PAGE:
Heaven Hill, the privately owned spirits company headquartered in Bardstown, announced on Monday that it has purchased Carolans liqueur and Irish Mist liqueur and whiskey from Gruppo Campari. “The historic brands are certainly complementary fits for a Heaven Hill portfolio built on quality and innovation,” said Max L. Shapira, president, Heaven Hill Brands, the parent of Evan Williams, Elijah Craig and many more brands.
Investors hope to bring a music venue and another bar to the Pepper Distillery campus near 1170 Manchester St., the tall brick building, according to a legal notice filed with the state. Ryan Miller, one of the investors, confirmed that he and his partners, including Damon Coates and Barry McNees, who owns 1170 Manchester, are working to convert a concrete building that was once a sediment tank into an outdoor stage.
More menus have been released for Lexington Eats Week, which began Thursday for some restaurants. The grassroots event is replacing Lexington Restaurant Week, which was canceled for 2017. Dozens of restaurants joined together to keep a dining week going in July; they are offering special menus for $26 for one or two people. Many of the menus were released earlier in the week in Wednesday’s LexGo Eat column and are available online at Dudleysonshort.com/eats-week.
Muck Rack makes it simple to find people, tweets, or articles that mention any name, keyword, company, hashtag etc. We've compiled this guide to help you make the most of your search.
Selecting a term
Start searching tweets, articles from media outlets, articles mentioned in tweets, journalists'
names, titles and bios with some suggested searches:
Companies or Topics (e.g. iPhone, Microsoft)
Phrases (e.g. "cloud computing") — use quotes to keep the terms together
Twitter handles (e.g. @username) — returns those who have mentioned or replied to
Names (e.g. "David Pogue")
Hashtags (e.g. #sxsw, #london2012)
Bio details (e.g. vegan, Olympics, father)
Muck Rack's Advanced Search allows for many boolean operators.
Find results that mention multiple specified terms, use AND or
+. For example, ensure each result contains both Elon Musk and Mark Zuckerberg by
searching Obama AND Romney or Obama + Romney.
Use the operators OR or , to broaden your search when you'd like either of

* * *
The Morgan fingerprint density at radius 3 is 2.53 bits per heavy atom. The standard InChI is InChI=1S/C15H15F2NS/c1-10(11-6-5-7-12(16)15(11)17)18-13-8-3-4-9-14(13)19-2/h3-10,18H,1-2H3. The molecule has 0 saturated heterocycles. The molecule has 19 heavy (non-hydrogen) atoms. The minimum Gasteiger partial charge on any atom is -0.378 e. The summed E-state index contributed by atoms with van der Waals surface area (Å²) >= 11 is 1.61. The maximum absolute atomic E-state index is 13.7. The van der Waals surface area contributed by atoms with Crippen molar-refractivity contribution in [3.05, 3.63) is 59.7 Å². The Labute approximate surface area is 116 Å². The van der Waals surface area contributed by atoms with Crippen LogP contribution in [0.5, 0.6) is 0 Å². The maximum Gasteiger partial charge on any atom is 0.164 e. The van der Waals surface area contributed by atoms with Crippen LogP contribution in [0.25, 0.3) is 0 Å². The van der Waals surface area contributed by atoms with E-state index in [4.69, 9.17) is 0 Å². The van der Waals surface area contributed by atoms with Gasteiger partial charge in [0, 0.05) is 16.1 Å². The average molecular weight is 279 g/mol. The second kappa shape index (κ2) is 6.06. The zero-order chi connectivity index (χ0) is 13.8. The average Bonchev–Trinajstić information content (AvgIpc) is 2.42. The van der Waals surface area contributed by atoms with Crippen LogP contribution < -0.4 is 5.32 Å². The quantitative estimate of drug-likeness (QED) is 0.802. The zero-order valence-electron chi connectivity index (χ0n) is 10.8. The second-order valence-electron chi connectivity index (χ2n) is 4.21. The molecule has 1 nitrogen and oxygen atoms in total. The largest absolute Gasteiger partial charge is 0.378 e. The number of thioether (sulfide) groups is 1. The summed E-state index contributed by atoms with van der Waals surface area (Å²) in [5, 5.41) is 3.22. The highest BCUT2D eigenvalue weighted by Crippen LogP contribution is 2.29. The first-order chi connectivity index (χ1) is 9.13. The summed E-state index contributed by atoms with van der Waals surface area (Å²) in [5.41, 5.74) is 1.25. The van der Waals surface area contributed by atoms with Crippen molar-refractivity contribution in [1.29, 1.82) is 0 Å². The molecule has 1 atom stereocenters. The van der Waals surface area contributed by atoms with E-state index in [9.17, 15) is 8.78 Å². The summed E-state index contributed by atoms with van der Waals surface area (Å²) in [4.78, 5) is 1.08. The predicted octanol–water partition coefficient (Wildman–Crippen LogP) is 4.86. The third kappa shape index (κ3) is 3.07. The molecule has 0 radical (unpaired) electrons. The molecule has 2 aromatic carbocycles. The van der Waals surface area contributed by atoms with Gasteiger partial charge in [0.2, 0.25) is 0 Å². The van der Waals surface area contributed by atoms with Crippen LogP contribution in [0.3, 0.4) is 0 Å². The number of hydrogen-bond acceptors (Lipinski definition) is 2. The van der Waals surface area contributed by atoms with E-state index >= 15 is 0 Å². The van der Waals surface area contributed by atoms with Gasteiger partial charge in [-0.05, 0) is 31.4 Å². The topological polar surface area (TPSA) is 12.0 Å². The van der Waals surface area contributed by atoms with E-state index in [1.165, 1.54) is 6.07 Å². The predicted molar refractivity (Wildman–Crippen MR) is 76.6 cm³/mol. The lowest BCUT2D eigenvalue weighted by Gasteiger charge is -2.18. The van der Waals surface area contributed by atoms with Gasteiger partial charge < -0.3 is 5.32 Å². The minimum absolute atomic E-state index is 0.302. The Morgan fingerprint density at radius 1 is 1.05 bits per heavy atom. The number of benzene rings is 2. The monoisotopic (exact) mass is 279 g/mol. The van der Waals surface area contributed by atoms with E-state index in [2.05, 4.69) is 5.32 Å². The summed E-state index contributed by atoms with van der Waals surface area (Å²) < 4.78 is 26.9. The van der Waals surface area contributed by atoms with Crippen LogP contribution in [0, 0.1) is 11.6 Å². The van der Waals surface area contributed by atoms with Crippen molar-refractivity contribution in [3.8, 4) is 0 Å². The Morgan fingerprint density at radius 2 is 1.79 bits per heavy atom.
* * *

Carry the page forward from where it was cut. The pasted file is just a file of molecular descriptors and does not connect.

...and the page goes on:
multiple terms to appear in results. (This is the default behavior of our search when no operators
are used.) For example, search for democrat OR republican to find results that refer to
Democrats and/or Republicans.
Use NOT or - to subtract results from your search. For
example, searching Disney will yield results about the Walt Disney Company as well as Walt Disney
World Resort. To exclude mentions of Disney World, search for Disney -World or Disney
When using one of these operators with a phrase, enclose it in quotation marks. For example, you can
find results about smartphones excluding Apple's iPhone 4S by searching smartphone -"iPhone
Exact case matching or punctuation
If you're searching for a brand name or keyword that relies on specific punctuation marks or capitalization, you can
find results that match your exact query by adding matchcase: before the keyword you're searching for, like matchcase:E*TRADE .
Use parentheses to separate multiple
boolean phrases. For example, to find journalists talking about having fun in Disney World or
Disneyland, search for ("disney world" OR disneyland) AND fun.
An asterisk can be used to search for any variation of a root word truncated by the asterisk. For example, searching for admin* will return results for administrator, administration, administer, administered, etc.
A near operator is an AND operator where you can control the distance between the words. You can vary the distance the near operation uses by adding a forward slash and number (between 0-99) such as strawberries NEAR/10 "whipped cream", which means the strawberries must exist within 10 words of "whipped cream".